Pampel Andrighetto and Sven Steinmo | How Institutions and Attitudes Shape tax Compliance: a Cross-National Experiment and Survey
Tax evasion is a problem everywhere, but it is a much bigger policy problem in some countries than it is in others. The Italian government estimates that it loses more than 27 percent of total tax revenue to evasion, whereas the Swedish government estimates their “tax gap” to be less than 9 percent. What ex-
plains this variation? We test for the importance of culturally based attitudes and institutionally structured rules for taxes and benefits through a unique set of cross-national experiments and attitudinal surveys done in multiple locations across Italy, the UK, the United States, and Sweden. Participants in each location were presented with
identical conditions based on institutional variations (tax rates, redistribution regimes, benefits) and asked to complete a survey afterward concerning their attitudes toward a number of social and political issues. A mixed-model analysis of the 2,537 subjects in our study reveals consistent influence of institutional scenarios and three attitude scales measuring pro-redistributive ideology, fiscal responsibility, and perceived government competence. Country effects, however, are more mixed and inconsistent.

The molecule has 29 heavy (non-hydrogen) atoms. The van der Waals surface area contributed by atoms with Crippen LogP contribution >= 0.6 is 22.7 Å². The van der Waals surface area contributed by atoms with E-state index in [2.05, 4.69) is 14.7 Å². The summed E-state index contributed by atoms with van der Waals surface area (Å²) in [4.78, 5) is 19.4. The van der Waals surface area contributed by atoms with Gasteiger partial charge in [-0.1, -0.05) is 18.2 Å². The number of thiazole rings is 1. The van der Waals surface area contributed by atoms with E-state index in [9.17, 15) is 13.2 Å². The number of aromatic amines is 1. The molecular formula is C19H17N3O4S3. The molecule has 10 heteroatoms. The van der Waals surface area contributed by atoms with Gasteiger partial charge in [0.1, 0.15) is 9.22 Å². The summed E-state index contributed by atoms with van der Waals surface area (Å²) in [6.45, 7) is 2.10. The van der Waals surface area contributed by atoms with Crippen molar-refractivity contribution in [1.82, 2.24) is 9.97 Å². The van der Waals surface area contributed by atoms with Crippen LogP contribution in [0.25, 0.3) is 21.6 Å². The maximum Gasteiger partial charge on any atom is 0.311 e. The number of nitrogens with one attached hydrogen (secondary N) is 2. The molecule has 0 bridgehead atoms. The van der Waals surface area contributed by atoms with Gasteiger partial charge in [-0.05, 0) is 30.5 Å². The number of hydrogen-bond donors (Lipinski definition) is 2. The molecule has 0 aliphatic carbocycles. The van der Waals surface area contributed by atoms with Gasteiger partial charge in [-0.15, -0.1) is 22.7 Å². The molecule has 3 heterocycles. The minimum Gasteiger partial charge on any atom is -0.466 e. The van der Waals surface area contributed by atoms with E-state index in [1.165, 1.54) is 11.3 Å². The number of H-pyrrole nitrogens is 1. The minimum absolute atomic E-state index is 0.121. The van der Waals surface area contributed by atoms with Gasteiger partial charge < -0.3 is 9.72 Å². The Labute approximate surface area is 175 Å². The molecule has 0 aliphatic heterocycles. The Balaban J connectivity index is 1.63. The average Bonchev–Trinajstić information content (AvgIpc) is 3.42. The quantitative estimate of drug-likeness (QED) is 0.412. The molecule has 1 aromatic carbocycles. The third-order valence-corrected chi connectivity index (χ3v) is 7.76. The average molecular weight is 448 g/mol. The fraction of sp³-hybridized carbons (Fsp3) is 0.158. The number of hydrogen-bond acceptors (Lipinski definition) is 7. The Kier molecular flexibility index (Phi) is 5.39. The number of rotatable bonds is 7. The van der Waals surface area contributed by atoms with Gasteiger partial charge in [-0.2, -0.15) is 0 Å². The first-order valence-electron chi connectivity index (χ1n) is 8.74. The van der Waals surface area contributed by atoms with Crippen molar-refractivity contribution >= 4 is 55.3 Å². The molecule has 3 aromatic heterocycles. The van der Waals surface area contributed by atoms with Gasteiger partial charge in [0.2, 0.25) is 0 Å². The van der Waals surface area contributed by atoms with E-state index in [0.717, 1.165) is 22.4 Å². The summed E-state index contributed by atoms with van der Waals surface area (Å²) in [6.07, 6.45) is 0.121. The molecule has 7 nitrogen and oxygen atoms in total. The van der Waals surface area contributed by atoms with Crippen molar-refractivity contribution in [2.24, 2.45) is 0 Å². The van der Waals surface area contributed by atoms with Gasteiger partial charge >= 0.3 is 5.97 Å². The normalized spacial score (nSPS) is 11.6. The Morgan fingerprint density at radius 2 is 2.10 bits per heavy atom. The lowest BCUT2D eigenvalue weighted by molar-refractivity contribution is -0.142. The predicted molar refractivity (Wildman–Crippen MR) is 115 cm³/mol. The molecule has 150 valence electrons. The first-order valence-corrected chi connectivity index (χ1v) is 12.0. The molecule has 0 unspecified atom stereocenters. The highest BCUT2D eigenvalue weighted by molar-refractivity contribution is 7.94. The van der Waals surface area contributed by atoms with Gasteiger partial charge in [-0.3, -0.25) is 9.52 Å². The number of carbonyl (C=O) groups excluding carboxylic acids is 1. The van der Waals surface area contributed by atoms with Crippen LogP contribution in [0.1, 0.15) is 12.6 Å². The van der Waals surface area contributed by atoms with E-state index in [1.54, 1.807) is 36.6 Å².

Kim-Lee Tuxhorn et al. | Trust in government: narrowing the ideological gap over the federal budget
Do liberals and conservatives who trust the government have more similar preferences regarding the federal budget than liberals and conservatives who do not? Prior research has shown that the ideological gap over spending increases and tax cuts narrows at high levels of trust in government. We extend this litera- ture by examining whether the dampening effect of trust operates when more difficult budgetary decisions (spending cuts and tax increases) have to be made. Although related, a tax increase demands greater material and ideological sacrifice from individuals than tax cuts. The same logic can be applied to support for spending cuts. We test the trust-as-heuristic hypothesis using measures of revealed budgetary preferences from a pop- ulation-based survey containing an embedded budget simulation. Our findings show that trusting liberals and conservatives share similar preferences toward spending cuts and tax increases, adding an important empiri- cal addendum to a theory based on sacrificial costs.